The digital world is such a mix of cultures, it’s basically culture-less. It’s an equal society where people of all cultures can both knowingly and unknowingly communicate. We can imagine how this can be intentional, such as Amazon (an American company) coming into the Egyptian market, or unintentional, such as a little Japanese boy who posts a video about his favorite manga on Youtube only for it to be watched by a little boy in Argentina who loves Naruto just as much.
You can’t always tell who is your audience; who is on the other side of the screen.
In order to successfully connect to an audience, one needs to be able to first communicate with them in a way that they can understand what you are saying. In general, if you speak to someone in French, but they only speak English, or Arabic, or Korean, Swahili, etc… Can one really say that one is communicating? In our digital communications, we even have emojis to help us be understood. Language is the vehicle, but there are also perspectives and cultural differences. One must respect where the other is coming from if we want to enter a dialogue and get our point across. First, people must get on the same level of general agreement that they are each being understood. If we all have a general understanding of this concept, we can bring empathy into our conversations and arrive at a starting point for discussion.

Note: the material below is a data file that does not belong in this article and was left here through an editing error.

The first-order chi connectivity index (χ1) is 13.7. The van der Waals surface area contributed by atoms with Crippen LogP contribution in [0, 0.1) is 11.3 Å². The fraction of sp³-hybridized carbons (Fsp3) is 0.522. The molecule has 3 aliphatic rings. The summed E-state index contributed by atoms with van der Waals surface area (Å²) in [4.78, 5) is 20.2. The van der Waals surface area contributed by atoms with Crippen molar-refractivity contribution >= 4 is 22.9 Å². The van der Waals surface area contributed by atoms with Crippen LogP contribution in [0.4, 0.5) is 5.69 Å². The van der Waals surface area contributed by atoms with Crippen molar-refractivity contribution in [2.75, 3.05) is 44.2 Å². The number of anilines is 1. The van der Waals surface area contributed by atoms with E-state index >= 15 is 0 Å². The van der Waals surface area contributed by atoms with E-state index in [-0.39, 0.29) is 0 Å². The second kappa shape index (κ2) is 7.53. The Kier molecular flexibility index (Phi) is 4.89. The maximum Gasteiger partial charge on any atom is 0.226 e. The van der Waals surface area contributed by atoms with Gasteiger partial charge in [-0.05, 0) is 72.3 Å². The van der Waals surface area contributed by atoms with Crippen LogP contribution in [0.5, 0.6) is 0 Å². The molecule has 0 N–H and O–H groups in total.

Consider what is the topic that you want your audience to understand? How can you present it in a culture-less way? To the best of your abilities, of course ?
This is where building up one’s intercultural competence skills comes in handy, specifically in the context of digital interactions. Learning how to communicate objectively and without cultural bias can ensure success in your online conversations, no matter the audience.